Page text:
Shares of Bionano Genomics (BNGO -8.27%) tumbled by more than 55% this year, but that hasn’t led Wall Street analysts who follow the stock to walk back their year-ahead price estimates or change their recommendations — and for them, it’s still a buy.
In fact, compared to its current price (near $2.50), the average price target of analysts is $11, which would imply a massive run-up over the coming months. But are those expectations realistic enough to be a factor in your purchasing decision, or would it be better for investors to buy shares of something else? Let’s answer that question by looking at the forces driving the growth of Bionano’s business and how they diverge from the forces affecting its stock price.
Adoption of its hardware is moving fast
Bionano Genomics makes a device called the Saphyr, which biomedical laboratories use to analyze chromosomes. Specifically, the Saphyr maps genomes and identifies the presence of structural variations, which traditionally requires using a combination of expensive time-consuming laboratory techniques and several pieces of equipment to analyze rather than just one machine. If you’re already a bit lost, just know that understanding what structural variations are scientifically is less important than understanding the company’s pitch to customers, namely that by buying the Saphyr they can dramatically simplify their chromosomal analysis workflows and potentially save on costs, too.
There’s plenty of demand for new Saphyrs, and Bionano is also seeing demand for the consumables that the analyzer uses to run samples. Since the start of 2020, the number of installed Saphyrs has exploded from 83 to nearly 200 as of mid-2022. What’s more, its quarterly revenue rose an impressive 73% year over year in Q2 of this year, reaching $6.7 million.
In the long run, the company will continue to develop and install new devices and rake in more revenue from sales of consumable cassettes from its existing customers, giving it a razor-and-blade business model that could prove to be very lucrative. For now, it isn’t profitable despite launching the Saphyr in early 2017, and its gross margin has actually gotten a bit worse over the last three years.
The long-term picture isn’t clear yet
For the record, Wall Street analysts are bullish about Bionano’s performance in 2023, with an average revenue target of just over $47 million, which is a significant increase over their estimate of $26.4 million for this year. So it looks like the thrust of the consensus is similar to management’s, as the company expects to see increasing adoption of the Saphyr driven by more widespread acknowledgment of its time and cost-saving features, not to mention a growing body of scientific literature performed by customers using the device.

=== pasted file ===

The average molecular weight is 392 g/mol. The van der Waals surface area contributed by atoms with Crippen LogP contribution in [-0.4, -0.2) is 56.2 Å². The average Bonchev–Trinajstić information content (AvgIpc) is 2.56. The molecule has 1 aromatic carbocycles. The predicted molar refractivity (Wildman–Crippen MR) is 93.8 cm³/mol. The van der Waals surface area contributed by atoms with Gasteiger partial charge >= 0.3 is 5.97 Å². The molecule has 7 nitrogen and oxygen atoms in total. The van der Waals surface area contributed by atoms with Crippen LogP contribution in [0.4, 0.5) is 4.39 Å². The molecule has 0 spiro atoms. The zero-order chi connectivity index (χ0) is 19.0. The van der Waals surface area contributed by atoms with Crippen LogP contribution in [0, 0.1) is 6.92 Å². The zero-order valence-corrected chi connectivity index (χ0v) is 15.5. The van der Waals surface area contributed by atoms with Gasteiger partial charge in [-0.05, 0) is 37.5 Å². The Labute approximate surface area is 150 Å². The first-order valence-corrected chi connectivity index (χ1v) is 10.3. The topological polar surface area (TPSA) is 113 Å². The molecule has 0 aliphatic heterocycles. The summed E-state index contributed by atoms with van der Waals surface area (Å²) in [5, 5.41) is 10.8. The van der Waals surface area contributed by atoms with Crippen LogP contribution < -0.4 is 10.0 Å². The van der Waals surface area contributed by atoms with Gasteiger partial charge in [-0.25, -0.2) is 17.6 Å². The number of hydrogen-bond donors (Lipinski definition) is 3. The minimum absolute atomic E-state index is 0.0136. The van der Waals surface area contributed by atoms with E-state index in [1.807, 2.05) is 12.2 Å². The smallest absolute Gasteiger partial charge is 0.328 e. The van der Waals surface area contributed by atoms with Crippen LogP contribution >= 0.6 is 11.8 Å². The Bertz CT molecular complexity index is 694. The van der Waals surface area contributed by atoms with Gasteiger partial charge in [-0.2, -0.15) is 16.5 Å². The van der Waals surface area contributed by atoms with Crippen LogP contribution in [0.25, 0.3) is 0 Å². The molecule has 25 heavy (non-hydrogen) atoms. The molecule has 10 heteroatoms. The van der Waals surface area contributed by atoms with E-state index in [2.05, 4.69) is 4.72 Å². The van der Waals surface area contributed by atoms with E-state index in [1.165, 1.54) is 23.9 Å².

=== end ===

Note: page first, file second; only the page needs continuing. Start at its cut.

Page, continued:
It seems the Saphyr is becoming more popular, but that doesn’t necessarily make the stock a great purchase for everyone at the moment. Right now, the market is extremely pessimistic about unprofitable growth stocks like Bionano, as inflation is rising and policymakers are hiking interest rates to bring it down, thereby making it more expensive for growth-phase companies to borrow money for expansion. As long as each system sold doesn’t lead to profits, it’s reasonable to expect this stock to keep falling while those economic conditions remain, even if its top line is growing as quickly as it is now.
That means the short-term picture is likely to be grim for reasons that are largely beyond the company’s control. Alas, the long-term picture might not be any better.
It’s likely that sooner or later, powerful competitors like Illumina might build more of Saphyr’s structural variation analysis capabilities into some of their many products, eating Bionano’s lunch with a combination of deep market penetration and moderate investment in product development. Especially in the event that the total addressable market for hardware like the Saphyr is on the small side, that’d effectively make Bionano obligated to fight desperately for market share, and it might not win.
In other words, this is a risky stock even though Wall Street thinks it’s going places. If the idea of losing most of your money isn’t intimidating, it could be a big success for your portfolio over the next five to 10 years — but only if it can prove that it can consistently make more money than it spends.